When not performing at the COC, Darbazi — the core of which is composed of three women and seven men — does its share of gigs which include Toronto’s Fete de la Musique and First Night, Montreal’s World Music Festival, concerts in St. John’s, Newfoundland and New York City. Yet over the years, no matter the gigs on the table, the choir has been on a quest for an ever deeper understanding of the place of music in Georgian heritage and identity. Furthering this key mission, Darbazi returned last month from its latest visit to the Georgian motherland where they learned new song repertoire from legendary Georgian cantors. They were also featured performers at the Recital Hall of the Conservatoire in the country’s capital, Tbilisi, appeared on the Georgian TV channel, Imedi, and were feted at several supras — that most Georgian of feasts — a key site for social and cultural interactions. Back in Toronto Darbazi also does weddings, baby showers and funerals. I’ve attended a number of Darbazi-powered Toronto supras. In fact an impromptu supra-like moment sprang up at one of my recent birthday parties. I always felt it was at these community events — after the staged concert — that these songs came to vivid, palpable life.

Other Concert Picks: At the top of the month is the Day of the Dead Festival, Mexico’s celebration of all that has passed, especially one’s ancestors — our Halloween. Harbourfront Centre is marking it with a wide range of daytime cultural events on November 3 and 4. Musical performers at the York Quay Centre include the guitarist Pedro Montejo, the Café Con Pan group, Jorge Salazar, Viva Mexico Mariachi and Jorge Lopez.

Also on November 3, Small World Music presents the well-known Cuban singer and guitarist Eliades Ochoa at the Danforth Music Hall Theatre. First propelled to international attention as a member of the unlikely chart-topping Buena Vista Social Club, Ochoa is considered one of Cuba’s top soneros. Proudly displaying his guajiro roots, his folksy music exemplifies one of the streams which feed into the powerful current of Cuban music. His repertoire includes songs in the son, Afro-Cuban, bolero, changüi and guaracha genres.

Staying with Cuban music, on November 9 Alex Cuba performs at Koerner Hall. The Cuban-Canadian singer, songwriter and multi-instrumentalist is launching his latest album Ruida in el Sistema (Static in the System), combining tasty elements of rock, pop, soul and Latin funk. In 2010, Alex Cuba was awarded a Latin Grammy for Best New Artist in addition to a nomination for Best Male Pop Vocal Album, so we know he has studio and vocal chops galore. In his new CD, four tracks in English demonstrate that he is settling nicely into his adopted land — yes, really, in Smithers, B.C.

November 7 at St. Stephen-in-the-Fields Anglican Church, Concerts at Middaypresents Viktor Kotov on the haunting sounding duduk, an Armenian double reed instrument, accompanied by Raisa Orshansky on tsimbaly, a trapezoidal hammer dulcimer from Belarus and Ukraine. Kotov’s arrangements of European classical instrumentals, jazz standards, blues, Broadway and film music serve as a basis for his improvisatory style of playing the duduk.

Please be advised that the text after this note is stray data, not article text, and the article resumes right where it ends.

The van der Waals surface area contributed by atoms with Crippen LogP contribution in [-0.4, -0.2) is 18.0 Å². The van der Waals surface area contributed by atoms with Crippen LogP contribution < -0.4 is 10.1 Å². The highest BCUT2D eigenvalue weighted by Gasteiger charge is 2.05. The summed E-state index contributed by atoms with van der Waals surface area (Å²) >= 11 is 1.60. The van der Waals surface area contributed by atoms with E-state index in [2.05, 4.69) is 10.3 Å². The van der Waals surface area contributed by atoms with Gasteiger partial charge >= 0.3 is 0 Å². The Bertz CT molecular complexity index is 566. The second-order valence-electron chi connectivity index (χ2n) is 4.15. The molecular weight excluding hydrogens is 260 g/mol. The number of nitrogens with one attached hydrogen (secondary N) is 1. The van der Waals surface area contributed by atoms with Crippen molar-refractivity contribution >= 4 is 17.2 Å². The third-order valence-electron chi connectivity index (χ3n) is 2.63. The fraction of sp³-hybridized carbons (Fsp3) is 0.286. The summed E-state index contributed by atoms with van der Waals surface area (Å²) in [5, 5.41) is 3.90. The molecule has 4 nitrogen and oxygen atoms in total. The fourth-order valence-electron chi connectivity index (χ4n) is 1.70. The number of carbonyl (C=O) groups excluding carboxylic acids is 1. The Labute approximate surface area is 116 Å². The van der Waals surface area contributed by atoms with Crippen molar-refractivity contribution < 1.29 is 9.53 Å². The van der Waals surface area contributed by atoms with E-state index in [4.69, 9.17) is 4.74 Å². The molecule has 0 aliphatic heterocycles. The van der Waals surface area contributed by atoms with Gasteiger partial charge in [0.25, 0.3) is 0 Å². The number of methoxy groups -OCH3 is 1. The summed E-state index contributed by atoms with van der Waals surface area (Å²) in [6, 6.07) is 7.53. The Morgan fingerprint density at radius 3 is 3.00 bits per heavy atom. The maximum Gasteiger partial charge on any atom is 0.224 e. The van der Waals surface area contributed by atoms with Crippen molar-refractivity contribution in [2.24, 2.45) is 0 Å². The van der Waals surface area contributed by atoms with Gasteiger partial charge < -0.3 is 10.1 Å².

November 10 and 11 we move musically to an island at the other end of the globe, Japan. Toronto group Nagata Shachu, led by Kiyoshi Nagata, performs “Work Songs”at their 14th annual live show at the Enwave Theatre. Artistic director Kiyoshi Nagata, whose career spans 30 years, explains: “In Japan there is a saying, ‘Where there is work, there is song’ ... often cheerful and uplifting.” The concert, featuring many types of Japanese taiko, gongs, bells, wooden clappers, shakers, bamboo flutes and voice, is a tribute to labourers, farmers and fishermen.

The Métis Fiddler Quartet plays at the Alliance Française de Toronto on November 24. This young bilingual French-English group specialises in fresh and energetic interpretations of Canadian Métis and Native old style fiddle music passed down by elder masters from across Canada. This under-represented music chock full of wit, spirit and joy is worth searching out.

Touching on a few concerts early in December, on December 1 the Royal Conservatory presents Amanda Martinez at Koerner Hall. What more can I add to Metro’s assessment of Martinez’s Canadian-Latin singer-songwriter music, “reminiscent of the Latin songstress of days of old ... strong and defiant while soft and vulnerable.” In this concert, featuring influences of flamenco and Afro-Cuban rhythms, bossa nova and Mexican folk music, she collaborates with Spanish producer Javier Limón

December 6 the University of Toronto Faculty of Music stages its annual free “World Music Ensembles Concert” at the MacMillan Theatre, Edward Johnson Building. This year’s student ensembles include African Drumming and Dancing directed by Ghanaian master drummer Kwasi Dunyo, Klezmer by “klezpert” Brian Katz, and Japanese Taiko Drumming by sensei Kiyoshi Nagata. I used to attend this annual world music roundup eagerly when younger. Just two examples of my early discoveries were Balinese gamelan Semar Pegulingan and Southwest Iranian coastal folk music. What in the world will you discover? 

Andrew Timar is a Toronto musician and music writer.  He can be contacted at